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OSCARS 2000 | Cinematography

It's All in the Details

They don't get the $20-million paychecks or credits above the title, but they are major players in determining how movies look.

March 26, 2000|CHRISTOPHER NOXON | Christopher Noxon is a Los Angeles-based freelance writer

Roger Pratt, "The End of the Affair" * London was a dark place during and after the war, and that gave the filmmakers their cue.

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The shimmering rain-slicked streets of wartime London are the backdrop for "The End of the Affair," Neil Jordan's adaptation of Graham Greene's novel of love and deception. While the ghostly surroundings provide an ideal setting for the tale of tortured lovers Julianne Moore and Ralph Fiennes, director of photography Roger Pratt says it wasn't quite as lovely on the set.

"Rain is pain," he says. "It's just uncomfortable at 4 o'clock in the morning."

The Oscar-nominated Pratt endured all-night shoots and dreary rainstorms in London's Key Gardens and Kensal Green Cemetery as part of an effort to re-create the dim, chilly atmosphere described so eloquently in Greene's autobiographical novel. "I was born in 1947, so I didn't experience the real thing," he says. "But I know the feel of postwar Britain. It's one lightbulb in the middle of the room and no heating."

Pratt, who has previously worked with British countrymen Richard Attenborough on "Shadowlands" and Terry Gilliam on "Brazil," "The Fisher King" and "Twelve Monkeys," says his collaboration with Neil Jordan on "The End of the Affair" began by looking at period photographs of the city. "Neil fixed the look from the photos," he says. "He felt the film called for a dark style--it's a religious detective story."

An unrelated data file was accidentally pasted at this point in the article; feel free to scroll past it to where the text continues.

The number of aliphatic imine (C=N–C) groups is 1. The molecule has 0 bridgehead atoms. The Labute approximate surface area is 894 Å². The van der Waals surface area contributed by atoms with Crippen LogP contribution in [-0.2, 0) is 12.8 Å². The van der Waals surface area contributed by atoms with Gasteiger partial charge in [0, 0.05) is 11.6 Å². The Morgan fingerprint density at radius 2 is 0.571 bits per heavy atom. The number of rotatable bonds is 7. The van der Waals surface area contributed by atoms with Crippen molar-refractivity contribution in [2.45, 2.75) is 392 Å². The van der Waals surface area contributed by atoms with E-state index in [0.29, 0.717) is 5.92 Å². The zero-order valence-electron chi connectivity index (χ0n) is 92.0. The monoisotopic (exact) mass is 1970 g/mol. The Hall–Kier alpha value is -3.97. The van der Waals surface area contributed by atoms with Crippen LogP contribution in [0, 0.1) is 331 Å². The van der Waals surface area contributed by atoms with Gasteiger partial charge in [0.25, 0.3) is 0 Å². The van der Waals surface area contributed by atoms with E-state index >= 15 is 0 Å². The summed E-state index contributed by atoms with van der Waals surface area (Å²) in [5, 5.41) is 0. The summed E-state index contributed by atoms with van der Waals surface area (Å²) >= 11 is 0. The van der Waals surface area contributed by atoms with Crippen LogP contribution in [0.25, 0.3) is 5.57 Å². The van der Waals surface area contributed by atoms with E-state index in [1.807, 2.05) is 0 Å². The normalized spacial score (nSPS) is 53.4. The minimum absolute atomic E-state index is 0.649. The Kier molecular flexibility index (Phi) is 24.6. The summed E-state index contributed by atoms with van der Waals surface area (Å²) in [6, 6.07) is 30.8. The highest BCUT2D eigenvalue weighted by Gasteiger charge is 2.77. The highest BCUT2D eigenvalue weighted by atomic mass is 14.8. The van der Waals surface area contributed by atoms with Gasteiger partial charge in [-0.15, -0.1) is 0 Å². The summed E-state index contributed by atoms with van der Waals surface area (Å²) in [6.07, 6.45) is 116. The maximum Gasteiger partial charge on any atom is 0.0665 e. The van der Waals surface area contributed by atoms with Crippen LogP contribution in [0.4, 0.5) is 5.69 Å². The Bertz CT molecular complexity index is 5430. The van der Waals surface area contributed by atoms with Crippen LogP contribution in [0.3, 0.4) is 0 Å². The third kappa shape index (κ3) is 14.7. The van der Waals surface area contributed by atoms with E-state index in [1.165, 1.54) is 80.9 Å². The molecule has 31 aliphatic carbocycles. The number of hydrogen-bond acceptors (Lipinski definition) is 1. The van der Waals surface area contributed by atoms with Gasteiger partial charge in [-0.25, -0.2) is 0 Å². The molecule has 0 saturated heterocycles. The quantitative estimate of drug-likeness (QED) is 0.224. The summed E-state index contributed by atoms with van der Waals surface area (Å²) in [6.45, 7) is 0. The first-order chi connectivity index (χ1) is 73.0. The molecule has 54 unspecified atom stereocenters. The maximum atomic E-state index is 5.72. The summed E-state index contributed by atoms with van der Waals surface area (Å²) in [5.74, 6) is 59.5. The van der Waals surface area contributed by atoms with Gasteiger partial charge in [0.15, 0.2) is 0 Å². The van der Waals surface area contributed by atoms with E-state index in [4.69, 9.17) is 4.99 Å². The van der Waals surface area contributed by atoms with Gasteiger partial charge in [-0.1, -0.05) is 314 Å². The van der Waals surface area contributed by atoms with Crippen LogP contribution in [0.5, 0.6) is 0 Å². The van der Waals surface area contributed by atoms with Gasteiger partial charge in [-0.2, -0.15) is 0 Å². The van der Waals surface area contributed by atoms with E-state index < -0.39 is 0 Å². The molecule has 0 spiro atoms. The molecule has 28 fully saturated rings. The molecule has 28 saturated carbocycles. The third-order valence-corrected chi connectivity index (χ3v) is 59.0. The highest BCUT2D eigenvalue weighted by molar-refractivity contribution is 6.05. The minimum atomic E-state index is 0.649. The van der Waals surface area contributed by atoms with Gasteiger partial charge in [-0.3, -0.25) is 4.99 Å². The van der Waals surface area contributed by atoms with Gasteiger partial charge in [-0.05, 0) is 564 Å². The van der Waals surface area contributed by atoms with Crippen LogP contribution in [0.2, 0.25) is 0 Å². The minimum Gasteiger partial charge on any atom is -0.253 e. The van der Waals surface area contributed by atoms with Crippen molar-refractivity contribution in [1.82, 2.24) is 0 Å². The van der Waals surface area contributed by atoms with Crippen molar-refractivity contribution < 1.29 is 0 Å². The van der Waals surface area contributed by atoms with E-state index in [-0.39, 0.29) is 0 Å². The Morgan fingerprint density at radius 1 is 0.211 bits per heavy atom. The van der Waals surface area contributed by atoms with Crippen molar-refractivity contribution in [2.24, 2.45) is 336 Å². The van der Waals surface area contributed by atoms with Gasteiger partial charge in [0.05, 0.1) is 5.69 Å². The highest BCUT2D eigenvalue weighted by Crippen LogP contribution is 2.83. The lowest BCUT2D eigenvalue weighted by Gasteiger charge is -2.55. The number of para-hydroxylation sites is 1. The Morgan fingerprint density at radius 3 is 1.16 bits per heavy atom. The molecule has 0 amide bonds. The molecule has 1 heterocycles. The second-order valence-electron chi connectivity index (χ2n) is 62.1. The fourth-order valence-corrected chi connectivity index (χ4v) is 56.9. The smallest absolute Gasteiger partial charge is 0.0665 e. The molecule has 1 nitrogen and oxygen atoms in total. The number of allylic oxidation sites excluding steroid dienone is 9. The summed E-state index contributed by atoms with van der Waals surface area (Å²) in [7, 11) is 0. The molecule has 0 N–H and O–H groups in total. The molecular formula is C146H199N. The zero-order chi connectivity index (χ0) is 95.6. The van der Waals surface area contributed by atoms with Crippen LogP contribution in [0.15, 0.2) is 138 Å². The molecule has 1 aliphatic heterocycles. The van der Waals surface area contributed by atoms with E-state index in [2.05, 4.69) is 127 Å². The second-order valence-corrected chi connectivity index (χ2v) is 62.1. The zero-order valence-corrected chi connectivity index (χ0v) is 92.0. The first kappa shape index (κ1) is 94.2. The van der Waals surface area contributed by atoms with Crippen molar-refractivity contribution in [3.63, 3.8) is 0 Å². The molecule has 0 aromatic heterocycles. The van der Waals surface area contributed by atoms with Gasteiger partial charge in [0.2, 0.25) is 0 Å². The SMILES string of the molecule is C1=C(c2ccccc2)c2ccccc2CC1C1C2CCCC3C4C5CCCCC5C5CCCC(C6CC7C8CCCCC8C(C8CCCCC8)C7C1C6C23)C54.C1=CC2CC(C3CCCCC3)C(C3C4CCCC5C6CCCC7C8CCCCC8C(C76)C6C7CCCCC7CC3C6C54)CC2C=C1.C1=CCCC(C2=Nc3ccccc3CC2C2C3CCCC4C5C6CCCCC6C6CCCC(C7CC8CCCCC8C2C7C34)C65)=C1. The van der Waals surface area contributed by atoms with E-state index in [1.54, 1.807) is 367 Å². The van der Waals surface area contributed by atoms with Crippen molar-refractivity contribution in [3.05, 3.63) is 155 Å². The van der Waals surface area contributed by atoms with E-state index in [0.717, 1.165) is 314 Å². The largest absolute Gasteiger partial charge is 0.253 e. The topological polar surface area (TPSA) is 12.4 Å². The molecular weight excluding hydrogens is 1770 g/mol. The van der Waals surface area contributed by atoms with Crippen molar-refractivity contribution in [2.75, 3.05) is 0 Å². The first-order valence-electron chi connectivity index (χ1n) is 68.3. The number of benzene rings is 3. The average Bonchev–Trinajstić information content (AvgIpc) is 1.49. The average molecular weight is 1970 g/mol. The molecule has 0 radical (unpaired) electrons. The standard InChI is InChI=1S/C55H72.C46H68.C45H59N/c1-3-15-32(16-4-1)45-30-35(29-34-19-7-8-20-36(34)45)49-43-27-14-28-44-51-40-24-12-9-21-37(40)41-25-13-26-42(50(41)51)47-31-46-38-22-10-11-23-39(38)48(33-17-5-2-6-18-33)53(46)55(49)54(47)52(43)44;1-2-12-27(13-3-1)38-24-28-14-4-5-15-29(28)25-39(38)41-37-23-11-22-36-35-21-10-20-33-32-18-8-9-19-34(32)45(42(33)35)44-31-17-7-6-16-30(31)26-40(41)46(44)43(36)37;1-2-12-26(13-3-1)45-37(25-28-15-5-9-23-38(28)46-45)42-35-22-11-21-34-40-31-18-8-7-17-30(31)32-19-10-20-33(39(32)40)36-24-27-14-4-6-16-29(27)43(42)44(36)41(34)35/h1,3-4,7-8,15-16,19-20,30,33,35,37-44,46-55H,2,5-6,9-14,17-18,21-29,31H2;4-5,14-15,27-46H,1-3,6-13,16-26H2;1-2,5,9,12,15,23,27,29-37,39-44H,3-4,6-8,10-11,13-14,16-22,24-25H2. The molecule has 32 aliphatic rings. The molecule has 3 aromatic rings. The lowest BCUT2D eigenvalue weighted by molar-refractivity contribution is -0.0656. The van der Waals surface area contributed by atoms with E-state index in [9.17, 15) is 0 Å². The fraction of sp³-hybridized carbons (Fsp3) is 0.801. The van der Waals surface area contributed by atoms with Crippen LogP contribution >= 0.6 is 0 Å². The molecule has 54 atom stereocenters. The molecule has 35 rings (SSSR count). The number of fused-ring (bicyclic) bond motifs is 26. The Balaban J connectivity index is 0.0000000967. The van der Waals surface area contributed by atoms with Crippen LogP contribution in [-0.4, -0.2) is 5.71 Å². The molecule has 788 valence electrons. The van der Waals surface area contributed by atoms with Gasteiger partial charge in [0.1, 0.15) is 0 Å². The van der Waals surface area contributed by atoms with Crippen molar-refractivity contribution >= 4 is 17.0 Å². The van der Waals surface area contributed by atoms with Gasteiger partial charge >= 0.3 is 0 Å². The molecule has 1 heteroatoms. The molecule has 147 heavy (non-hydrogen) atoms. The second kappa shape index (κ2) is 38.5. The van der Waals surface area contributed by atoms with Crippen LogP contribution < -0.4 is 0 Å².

Even out of the rain inside the upper-crust home of the diplomat played by Stephen Rea or Fiennes' bohemian flat, Pratt's photography remains subdued. "London was just a dark place during the war," he says. "It was black out at night, and there was bombing all day during the Blitz."

While Jordan and Pratt took inspiration from the era, they didn't want the film to have a distinct "retro" look. That direction guided production designer Tony Pratt (no relation), whose simple and detailed sets made the cinematographer's job all the easier. "He is a marvelous designer," he says. "He made sure that I could photograph his designs. I loved his clever supply of nooks and crannies for lights and lots of floatable walls for camera angles."

Pratt says the Oscar nomination is tremendously gratifying. "This recognition by my peers is probably better than the statue itself," he says.

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